Because that kind of criticism means they actually watched the thing. It’s not like somebody just typed “FUCK YOU.” They used the word “delivery,” which shows some attention to detail.

Exactly. A lot of people dismiss the insults, but I’m like, “Well, then why aren’t you dismissing the compliments too? Maybe the compliments are wrong.” I read everything. I know I shouldn’t, but I do.

Where did you shoot the special?

At a synagogue in the Lower East Side of New York. It was an old synagogue, like 1840s, rickety, kind of gothy. Right when I walked in I was like, “This is it. This is the place.” A lot of people were against it, but I stuck with it and it turned out beautiful.

You’ve been getting into acting a little bit. You were on Amy’s show and Horace and Pete. Are you trying to work more TV and film into your career?

Definitely. I’m out in LA right now pitching a TV show. I’m a horrible actor so I’m trying to pitch something kind of Seinfeld-y/Ray Romano-y where I’m just myself. I’d love to be on TV just to boost the standup tickets.

It’s hard to get by just doing standup. It used to be that you could become a famous comedian and then the TV and movies would follow. Nowadays you have to juggle so many things at once.

It’s crazy. Seinfeld calls it the “kit.” You’ve got to have a podcast, a web series, a TV show, you’ve got to be on social media constantly with Snapchat, Instagram, and tweeting all the time. You can’t just have standup anymore. That’s not enough. It’s a lot.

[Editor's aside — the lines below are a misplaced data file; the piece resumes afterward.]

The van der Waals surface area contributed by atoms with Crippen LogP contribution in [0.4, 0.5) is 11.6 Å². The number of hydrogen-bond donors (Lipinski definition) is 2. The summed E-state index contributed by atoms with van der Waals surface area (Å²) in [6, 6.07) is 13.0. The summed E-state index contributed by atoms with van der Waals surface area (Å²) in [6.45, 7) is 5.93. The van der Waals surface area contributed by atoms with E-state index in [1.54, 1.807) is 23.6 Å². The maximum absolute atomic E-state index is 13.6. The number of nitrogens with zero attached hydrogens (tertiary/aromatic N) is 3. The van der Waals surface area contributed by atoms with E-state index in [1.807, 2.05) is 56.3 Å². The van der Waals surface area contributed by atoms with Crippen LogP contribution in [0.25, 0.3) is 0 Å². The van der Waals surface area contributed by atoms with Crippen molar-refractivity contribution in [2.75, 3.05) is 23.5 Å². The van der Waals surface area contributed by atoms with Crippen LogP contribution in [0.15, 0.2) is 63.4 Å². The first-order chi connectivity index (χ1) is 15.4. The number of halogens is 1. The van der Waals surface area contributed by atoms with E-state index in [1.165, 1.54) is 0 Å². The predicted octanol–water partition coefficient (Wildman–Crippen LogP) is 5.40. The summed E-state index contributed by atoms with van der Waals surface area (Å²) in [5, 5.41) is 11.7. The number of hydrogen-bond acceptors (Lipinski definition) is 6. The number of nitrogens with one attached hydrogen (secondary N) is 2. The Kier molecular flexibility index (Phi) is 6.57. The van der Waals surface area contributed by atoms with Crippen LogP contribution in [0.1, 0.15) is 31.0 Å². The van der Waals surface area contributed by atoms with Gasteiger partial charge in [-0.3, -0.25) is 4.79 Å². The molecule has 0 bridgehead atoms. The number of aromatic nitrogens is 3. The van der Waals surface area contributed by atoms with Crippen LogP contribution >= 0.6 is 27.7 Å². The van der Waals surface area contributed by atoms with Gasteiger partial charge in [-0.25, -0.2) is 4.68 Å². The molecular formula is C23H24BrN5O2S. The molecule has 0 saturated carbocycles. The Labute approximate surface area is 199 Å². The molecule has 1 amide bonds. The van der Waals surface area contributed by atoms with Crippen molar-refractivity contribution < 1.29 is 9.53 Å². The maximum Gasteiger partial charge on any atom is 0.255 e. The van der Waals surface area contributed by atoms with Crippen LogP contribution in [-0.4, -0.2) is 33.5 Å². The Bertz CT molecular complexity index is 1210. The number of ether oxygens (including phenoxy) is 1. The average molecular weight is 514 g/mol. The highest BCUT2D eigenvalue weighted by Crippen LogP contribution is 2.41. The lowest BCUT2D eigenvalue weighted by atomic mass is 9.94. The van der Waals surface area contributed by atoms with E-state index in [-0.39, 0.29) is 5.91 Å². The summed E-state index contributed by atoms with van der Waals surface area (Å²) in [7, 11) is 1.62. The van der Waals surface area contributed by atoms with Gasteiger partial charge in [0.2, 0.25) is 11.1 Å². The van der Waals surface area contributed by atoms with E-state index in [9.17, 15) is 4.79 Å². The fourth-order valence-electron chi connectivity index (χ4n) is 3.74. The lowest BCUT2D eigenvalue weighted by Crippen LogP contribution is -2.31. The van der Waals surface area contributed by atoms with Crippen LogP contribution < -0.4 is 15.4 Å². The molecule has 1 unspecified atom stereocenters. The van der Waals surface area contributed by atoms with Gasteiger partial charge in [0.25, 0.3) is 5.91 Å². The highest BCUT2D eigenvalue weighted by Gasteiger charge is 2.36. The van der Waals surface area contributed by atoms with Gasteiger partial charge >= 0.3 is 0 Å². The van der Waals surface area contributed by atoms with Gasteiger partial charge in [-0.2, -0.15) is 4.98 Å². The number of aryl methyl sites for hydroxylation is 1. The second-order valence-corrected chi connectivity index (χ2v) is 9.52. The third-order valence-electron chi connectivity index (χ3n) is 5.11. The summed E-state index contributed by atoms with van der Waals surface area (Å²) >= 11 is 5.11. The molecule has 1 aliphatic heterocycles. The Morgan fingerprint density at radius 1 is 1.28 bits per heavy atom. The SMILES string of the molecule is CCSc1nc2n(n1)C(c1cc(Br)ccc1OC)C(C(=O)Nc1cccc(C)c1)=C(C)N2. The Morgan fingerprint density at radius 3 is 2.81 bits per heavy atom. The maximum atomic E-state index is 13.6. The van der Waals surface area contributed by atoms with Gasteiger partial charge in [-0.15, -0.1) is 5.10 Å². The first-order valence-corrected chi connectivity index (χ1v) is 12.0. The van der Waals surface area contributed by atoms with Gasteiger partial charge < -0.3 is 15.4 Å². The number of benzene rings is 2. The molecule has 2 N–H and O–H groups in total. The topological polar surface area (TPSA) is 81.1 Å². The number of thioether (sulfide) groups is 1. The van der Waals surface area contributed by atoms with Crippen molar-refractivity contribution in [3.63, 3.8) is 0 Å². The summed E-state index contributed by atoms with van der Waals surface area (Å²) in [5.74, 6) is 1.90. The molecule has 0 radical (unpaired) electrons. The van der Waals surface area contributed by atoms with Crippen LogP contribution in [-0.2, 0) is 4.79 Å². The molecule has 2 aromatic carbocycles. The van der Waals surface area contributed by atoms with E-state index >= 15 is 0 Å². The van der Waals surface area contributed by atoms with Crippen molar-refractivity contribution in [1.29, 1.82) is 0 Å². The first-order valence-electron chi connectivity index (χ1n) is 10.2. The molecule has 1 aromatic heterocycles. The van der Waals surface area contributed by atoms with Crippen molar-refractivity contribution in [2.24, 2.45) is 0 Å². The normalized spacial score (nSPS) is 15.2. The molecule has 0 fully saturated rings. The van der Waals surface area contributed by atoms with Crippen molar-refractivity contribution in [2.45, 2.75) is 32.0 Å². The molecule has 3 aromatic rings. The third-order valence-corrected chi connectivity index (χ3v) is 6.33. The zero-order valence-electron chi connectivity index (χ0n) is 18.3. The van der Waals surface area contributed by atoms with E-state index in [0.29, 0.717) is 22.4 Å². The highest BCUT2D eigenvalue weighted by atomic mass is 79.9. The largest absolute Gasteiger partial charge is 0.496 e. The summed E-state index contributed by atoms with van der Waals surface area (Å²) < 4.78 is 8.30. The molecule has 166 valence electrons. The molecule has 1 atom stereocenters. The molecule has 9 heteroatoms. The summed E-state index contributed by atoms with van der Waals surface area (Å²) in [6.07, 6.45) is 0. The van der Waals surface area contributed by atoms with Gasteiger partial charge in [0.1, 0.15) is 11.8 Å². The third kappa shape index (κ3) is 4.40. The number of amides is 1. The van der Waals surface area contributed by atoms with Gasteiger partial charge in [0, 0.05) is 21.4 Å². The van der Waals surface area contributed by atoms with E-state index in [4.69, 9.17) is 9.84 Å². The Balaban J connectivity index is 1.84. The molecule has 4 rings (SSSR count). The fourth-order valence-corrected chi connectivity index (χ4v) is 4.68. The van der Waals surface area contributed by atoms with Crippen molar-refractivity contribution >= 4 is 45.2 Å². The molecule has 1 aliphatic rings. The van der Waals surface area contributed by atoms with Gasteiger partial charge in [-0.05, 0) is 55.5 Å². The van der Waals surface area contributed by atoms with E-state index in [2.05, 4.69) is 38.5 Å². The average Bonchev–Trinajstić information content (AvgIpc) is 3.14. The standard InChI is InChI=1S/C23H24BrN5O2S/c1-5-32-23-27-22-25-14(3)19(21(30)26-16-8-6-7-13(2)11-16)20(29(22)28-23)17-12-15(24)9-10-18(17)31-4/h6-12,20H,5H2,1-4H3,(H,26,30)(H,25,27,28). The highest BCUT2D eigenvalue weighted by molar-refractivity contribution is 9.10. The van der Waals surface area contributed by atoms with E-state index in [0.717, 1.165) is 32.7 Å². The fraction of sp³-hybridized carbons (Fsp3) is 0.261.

And because of that you have a lot of people that are being told that’s what they need to do, but their content is so bad. I understand there are people who feel the need to do it, but when they’re so bad at it I wonder if they’d be better off not doing it at all.

I think you’re right. Like Louis C.K., which is a weird example because he’s already famous, but he’s off Twitter, he doesn’t do Instagram, he doesn’t do any of that shit. I think it gives you a little mystique. Mystique was a thing back in the day. Now it’s all gone.

I remember in junior high and high school when somebody would hand you a tape. You had never heard of the band and the tape was a copy so you had no cover art and no idea what they look like or where they came from. The discovery was fun. Now it’s nearly impossible to avoid spoilers or getting an idea about a thing before you see or hear it.

Yeah, it’s tough now. It’s like when you miss the big game and everybody’s talking about it and you have to plug your ears. That’s how it is with movies, TV, everything. Remember when you would buy an album and listen to the whole album? Now you just get a single off of iTunes and move on.

What do you like to do with your down time when you have it?

Well, I’m a big booze bag. I can sink into a Netflix like you wouldn’t believe. I love a good documentary. I like making sweet love to a woman. I like going out to eat and checking out a movie. I’m a big walk guy. I love to just take a walk. No one walks anymore. It’s nice to just get out there and stroll.

Mark Normand Is Ready to Read Your Comments